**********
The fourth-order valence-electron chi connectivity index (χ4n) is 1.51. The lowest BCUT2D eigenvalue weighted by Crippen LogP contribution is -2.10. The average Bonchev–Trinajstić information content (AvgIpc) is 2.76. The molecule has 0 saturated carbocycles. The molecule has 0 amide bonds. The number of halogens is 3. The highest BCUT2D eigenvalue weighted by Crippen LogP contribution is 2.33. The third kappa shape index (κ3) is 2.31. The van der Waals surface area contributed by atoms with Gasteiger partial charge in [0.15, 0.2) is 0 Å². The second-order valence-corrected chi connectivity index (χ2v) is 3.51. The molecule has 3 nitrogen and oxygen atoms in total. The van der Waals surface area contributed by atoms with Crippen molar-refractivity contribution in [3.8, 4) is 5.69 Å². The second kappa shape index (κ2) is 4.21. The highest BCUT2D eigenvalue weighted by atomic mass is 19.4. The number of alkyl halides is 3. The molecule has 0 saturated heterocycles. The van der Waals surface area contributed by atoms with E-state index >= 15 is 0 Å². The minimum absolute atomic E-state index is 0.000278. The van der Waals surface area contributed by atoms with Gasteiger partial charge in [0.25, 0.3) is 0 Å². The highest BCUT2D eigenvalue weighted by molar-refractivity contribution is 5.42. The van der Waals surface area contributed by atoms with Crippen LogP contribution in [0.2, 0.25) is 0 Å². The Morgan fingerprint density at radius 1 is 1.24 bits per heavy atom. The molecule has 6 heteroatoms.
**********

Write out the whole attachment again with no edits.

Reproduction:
The fourth-order valence-electron chi connectivity index (χ4n) is 1.51. The lowest BCUT2D eigenvalue weighted by Crippen LogP contribution is -2.10. The average Bonchev–Trinajstić information content (AvgIpc) is 2.76. The molecule has 0 saturated carbocycles. The molecule has 0 amide bonds. The number of halogens is 3. The highest BCUT2D eigenvalue weighted by Crippen LogP contribution is 2.33. The third kappa shape index (κ3) is 2.31. The van der Waals surface area contributed by atoms with Gasteiger partial charge in [0.15, 0.2) is 0 Å². The second-order valence-corrected chi connectivity index (χ2v) is 3.51. The molecule has 3 nitrogen and oxygen atoms in total. The van der Waals surface area contributed by atoms with Crippen molar-refractivity contribution in [3.8, 4) is 5.69 Å². The second kappa shape index (κ2) is 4.21. The highest BCUT2D eigenvalue weighted by atomic mass is 19.4. The number of alkyl halides is 3. The molecule has 0 saturated heterocycles. The van der Waals surface area contributed by atoms with E-state index >= 15 is 0 Å². The minimum absolute atomic E-state index is 0.000278. The van der Waals surface area contributed by atoms with Gasteiger partial charge in [0.25, 0.3) is 0 Å². The highest BCUT2D eigenvalue weighted by molar-refractivity contribution is 5.42. The van der Waals surface area contributed by atoms with Crippen LogP contribution in [0.2, 0.25) is 0 Å². The Morgan fingerprint density at radius 1 is 1.24 bits per heavy atom. The molecule has 6 heteroatoms.